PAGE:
Though entrepreneurs may be business owners by trade, they're first and foremost consumers.
A small business owner's personal finances may be taxed differently, but nonetheless, how they're doing from a private economic standpoint influences what their goals are in the business realm.
With that being said, it's safe to assume that many business owners are stressed, because a number of Canadians are in debt, a recent survey found.
"4 in 10 say income is a major source of stress."
Roughly 45% of Canadians say that what they earn causes them a great deal of stress, according to a poll conducted by Global News. Of these, 40% said that saving for a big-ticket item caused them anxiety and 33% pointed to paying bills on time as well as credit card debt as the prime contributors to their stress.
Credit agency Equifax Canada recently produced numbers that demonstrates the degree to which debt is a problem, finding that the average Canadian - whether they work for someone or operate their own business - owes nearly $20,900 to lenders, not accounting for mortgage payments, Global News reported.
Sean Simpson, vice president of Ipsos Reid Public Affairs, which performed the survey on Global Media's behalf, indicated that it's no surprise that stress levels are where they are, given that the cost of living is on a perpetual rise.
One of the ways that Canadians can get a much-needed infusion of cash is after filing their tax returns, anticipating that they'll be getting a refund from the Canadian Revenue Agency.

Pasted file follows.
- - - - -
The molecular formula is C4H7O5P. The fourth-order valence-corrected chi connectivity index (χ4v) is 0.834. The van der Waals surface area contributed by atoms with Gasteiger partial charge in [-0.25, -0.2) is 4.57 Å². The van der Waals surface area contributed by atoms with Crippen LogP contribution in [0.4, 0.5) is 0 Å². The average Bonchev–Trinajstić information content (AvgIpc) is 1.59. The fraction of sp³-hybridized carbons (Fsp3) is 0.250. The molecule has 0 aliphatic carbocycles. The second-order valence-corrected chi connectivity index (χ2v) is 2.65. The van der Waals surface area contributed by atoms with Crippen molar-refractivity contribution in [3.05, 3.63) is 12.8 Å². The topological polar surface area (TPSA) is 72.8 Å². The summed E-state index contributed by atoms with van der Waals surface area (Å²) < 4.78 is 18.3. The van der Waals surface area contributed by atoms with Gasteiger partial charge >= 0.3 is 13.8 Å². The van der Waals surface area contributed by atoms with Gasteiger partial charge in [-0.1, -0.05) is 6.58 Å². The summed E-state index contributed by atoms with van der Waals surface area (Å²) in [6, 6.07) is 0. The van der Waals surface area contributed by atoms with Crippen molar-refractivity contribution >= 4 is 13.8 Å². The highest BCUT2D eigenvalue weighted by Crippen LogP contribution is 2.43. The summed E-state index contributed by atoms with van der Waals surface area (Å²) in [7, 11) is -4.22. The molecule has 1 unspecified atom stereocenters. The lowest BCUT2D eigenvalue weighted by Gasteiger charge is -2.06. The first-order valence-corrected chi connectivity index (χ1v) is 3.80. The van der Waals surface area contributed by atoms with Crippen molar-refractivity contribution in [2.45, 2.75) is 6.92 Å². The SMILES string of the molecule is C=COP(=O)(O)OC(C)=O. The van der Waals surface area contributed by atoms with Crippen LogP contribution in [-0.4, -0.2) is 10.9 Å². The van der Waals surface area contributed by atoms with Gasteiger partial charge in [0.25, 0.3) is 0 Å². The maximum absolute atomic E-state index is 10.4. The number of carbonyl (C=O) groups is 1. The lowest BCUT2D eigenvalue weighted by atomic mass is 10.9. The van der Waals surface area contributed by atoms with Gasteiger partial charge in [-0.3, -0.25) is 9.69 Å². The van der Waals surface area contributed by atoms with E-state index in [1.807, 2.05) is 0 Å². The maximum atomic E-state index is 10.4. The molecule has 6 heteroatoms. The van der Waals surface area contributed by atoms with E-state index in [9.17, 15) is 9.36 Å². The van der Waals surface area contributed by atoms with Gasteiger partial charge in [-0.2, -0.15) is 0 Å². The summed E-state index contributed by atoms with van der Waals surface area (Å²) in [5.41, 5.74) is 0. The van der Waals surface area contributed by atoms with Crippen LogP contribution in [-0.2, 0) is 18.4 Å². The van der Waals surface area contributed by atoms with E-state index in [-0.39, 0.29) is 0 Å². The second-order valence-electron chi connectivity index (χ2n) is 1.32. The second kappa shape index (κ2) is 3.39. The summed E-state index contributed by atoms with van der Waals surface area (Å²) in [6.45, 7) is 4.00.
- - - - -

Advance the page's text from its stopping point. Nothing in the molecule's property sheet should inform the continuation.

As it turns out, though, most people who've already filed have been less than satisfied with what they got back.
Over Half of Canadians Say Refund Disappointed
More than 50% of Canadians who have filed their tax returns say they wish they'd gotten back a more substantial refund from the CRA, based on a poll conducted by RetailMeNot.
Part of the reason for Canadians' dissatisfaction, the poll suggested, is what Canadians are already spending of their monthly earnings. The poll found that Canadians spend roughly 40% of their monthly paychecks for housing costs. According to financial experts, no more than a third of monthly wages ought to go to utility payments.
Kristen Nelson, RetailMeNot communications manager, noted that small savings can make a big difference.
"Searching for a coupon or discount before buying anything - even groceries and takeout - can be a quick and simple way to save," said Nelson.
Another great way to increase income is by taking advantage of FBC's tax professional services. Filing taxes is not only time-consuming, but it's also confusing.
In order to save time, most people take a standard deduction rather than itemizing. But by itemizing, you can get a more substantial tax refund. Understandably, though, people opt with the standard method to avoid making a mistake.
Let the experts at FBC handle your tax preparation process so you can save time and get your maximum refund.